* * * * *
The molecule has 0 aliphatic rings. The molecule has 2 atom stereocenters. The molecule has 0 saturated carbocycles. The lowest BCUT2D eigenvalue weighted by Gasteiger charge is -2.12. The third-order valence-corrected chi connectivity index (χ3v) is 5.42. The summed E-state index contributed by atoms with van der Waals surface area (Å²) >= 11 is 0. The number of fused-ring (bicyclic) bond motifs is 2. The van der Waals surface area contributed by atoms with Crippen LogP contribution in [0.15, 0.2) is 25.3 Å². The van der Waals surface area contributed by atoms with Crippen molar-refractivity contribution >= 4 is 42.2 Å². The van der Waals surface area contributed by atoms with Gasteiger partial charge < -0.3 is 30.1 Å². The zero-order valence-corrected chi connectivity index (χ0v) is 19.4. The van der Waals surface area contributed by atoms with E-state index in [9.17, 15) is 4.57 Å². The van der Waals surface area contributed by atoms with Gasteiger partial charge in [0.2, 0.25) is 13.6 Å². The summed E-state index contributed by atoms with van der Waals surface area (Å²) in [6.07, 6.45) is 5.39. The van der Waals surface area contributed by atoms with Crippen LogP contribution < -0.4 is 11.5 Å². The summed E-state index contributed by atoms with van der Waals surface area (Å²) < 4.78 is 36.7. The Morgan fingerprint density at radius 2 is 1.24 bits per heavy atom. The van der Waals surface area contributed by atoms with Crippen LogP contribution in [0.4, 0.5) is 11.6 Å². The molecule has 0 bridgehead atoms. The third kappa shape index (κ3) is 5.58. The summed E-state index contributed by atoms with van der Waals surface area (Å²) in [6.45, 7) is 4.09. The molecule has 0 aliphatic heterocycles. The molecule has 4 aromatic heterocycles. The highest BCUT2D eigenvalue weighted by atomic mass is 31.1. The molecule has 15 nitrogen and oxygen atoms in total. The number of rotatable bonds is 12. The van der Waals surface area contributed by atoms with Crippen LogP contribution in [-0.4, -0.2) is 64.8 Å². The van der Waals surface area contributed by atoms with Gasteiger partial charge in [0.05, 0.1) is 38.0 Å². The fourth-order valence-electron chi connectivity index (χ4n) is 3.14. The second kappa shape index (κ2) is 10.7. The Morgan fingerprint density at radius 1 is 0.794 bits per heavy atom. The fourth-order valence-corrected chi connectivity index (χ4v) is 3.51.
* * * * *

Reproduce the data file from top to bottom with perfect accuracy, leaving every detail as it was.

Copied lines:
The molecule has 0 aliphatic rings. The molecule has 2 atom stereocenters. The molecule has 0 saturated carbocycles. The lowest BCUT2D eigenvalue weighted by Gasteiger charge is -2.12. The third-order valence-corrected chi connectivity index (χ3v) is 5.42. The summed E-state index contributed by atoms with van der Waals surface area (Å²) >= 11 is 0. The number of fused-ring (bicyclic) bond motifs is 2. The van der Waals surface area contributed by atoms with Crippen LogP contribution in [0.15, 0.2) is 25.3 Å². The van der Waals surface area contributed by atoms with Crippen molar-refractivity contribution >= 4 is 42.2 Å². The van der Waals surface area contributed by atoms with Gasteiger partial charge < -0.3 is 30.1 Å². The zero-order valence-corrected chi connectivity index (χ0v) is 19.4. The van der Waals surface area contributed by atoms with E-state index in [9.17, 15) is 4.57 Å². The van der Waals surface area contributed by atoms with Gasteiger partial charge in [0.2, 0.25) is 13.6 Å². The summed E-state index contributed by atoms with van der Waals surface area (Å²) in [6.07, 6.45) is 5.39. The van der Waals surface area contributed by atoms with Crippen LogP contribution < -0.4 is 11.5 Å². The summed E-state index contributed by atoms with van der Waals surface area (Å²) < 4.78 is 36.7. The Morgan fingerprint density at radius 2 is 1.24 bits per heavy atom. The van der Waals surface area contributed by atoms with Crippen LogP contribution in [0.4, 0.5) is 11.6 Å². The molecule has 0 bridgehead atoms. The third kappa shape index (κ3) is 5.58. The summed E-state index contributed by atoms with van der Waals surface area (Å²) in [6.45, 7) is 4.09. The molecule has 0 aliphatic heterocycles. The molecule has 4 aromatic heterocycles. The highest BCUT2D eigenvalue weighted by atomic mass is 31.1. The molecule has 15 nitrogen and oxygen atoms in total. The number of rotatable bonds is 12. The van der Waals surface area contributed by atoms with Crippen LogP contribution in [-0.4, -0.2) is 64.8 Å². The van der Waals surface area contributed by atoms with Gasteiger partial charge in [0.05, 0.1) is 38.0 Å². The fourth-order valence-electron chi connectivity index (χ4n) is 3.14. The second kappa shape index (κ2) is 10.7. The Morgan fingerprint density at radius 1 is 0.794 bits per heavy atom. The fourth-order valence-corrected chi connectivity index (χ4v) is 3.51.